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Faerie Magazine #26

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4.60 avg rating — 5 ratings — published 2014
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* Note: these are all the books on Goodreads for this author. To add more, click here.

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Faery Tale: One W...
Signe Pike rated a book it was amazing
by Signe Pike (Goodreads Author)
bookshelves: currently-reading
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Cleopatra: A Life
Signe Pike is currently reading
by Stacy Schiff (Goodreads Author)
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One Big Table: A ...

Signe Pike Signe Pike said: " I absolutely adore this book. I'm posing my review now because it is so behemoth that I'll most likely be savoring it in bits and pieces over my lifetime. The recipes are delicious, tasty, incredibly diverse (just like we are, America!) and it's fill ...more "

 

Signe’s Recent Updates

Signe Pike wrote a new blog post


Honoring Your Ancestors: A Guided MeditationSit someplace you won't be disturbed and close your eyes. Breathe deeply. Imagine yourself surrounded b... Read more of this blog post »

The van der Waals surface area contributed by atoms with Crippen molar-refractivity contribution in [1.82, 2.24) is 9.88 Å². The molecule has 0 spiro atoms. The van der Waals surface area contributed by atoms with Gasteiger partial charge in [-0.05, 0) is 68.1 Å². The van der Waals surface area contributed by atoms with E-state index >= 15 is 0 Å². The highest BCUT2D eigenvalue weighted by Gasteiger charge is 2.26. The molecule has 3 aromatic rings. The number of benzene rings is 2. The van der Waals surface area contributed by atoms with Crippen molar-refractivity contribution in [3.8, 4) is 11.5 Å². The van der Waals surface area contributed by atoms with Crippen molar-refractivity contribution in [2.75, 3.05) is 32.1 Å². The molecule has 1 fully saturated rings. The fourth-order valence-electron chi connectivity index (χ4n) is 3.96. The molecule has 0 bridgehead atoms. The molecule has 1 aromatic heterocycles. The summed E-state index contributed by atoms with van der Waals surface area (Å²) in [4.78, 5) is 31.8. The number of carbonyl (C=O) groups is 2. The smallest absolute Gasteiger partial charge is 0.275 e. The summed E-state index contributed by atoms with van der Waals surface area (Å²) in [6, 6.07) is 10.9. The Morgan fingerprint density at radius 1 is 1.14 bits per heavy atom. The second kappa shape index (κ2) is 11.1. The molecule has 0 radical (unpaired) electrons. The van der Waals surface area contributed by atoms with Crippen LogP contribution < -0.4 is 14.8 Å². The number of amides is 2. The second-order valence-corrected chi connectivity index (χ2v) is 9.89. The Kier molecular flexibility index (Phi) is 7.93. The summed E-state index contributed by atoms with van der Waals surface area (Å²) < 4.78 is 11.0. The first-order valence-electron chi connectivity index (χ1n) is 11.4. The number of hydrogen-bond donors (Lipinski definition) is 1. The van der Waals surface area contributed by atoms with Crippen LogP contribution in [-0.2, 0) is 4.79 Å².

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Finding Merlin by Adam Ardrey
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Signe Pike rated a book it was amazing
Mariana by Susanna Kearsley
Mariana
by Susanna Kearsley (Goodreads Author)
read in September, 2013
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OK, friends. This is the second book I've devoured from Kearsley and I will admit to being completely hooked on her. I'm a sucker for historicals, and I'm currently on deadline for my own work, and yet I stayed up until 1 AM because I simply COULD NO ...more
" Good, Alice! Mission accomplished! : -) "
" My pleasure! Thanks for reading, Marta. "
" So glad to hear it, Tara!! "
" Thank you so much, Tara! I'm truly enjoying writing fiction, but I'm definitely doing my best in the novel to be historically accurate as I can be too ...more "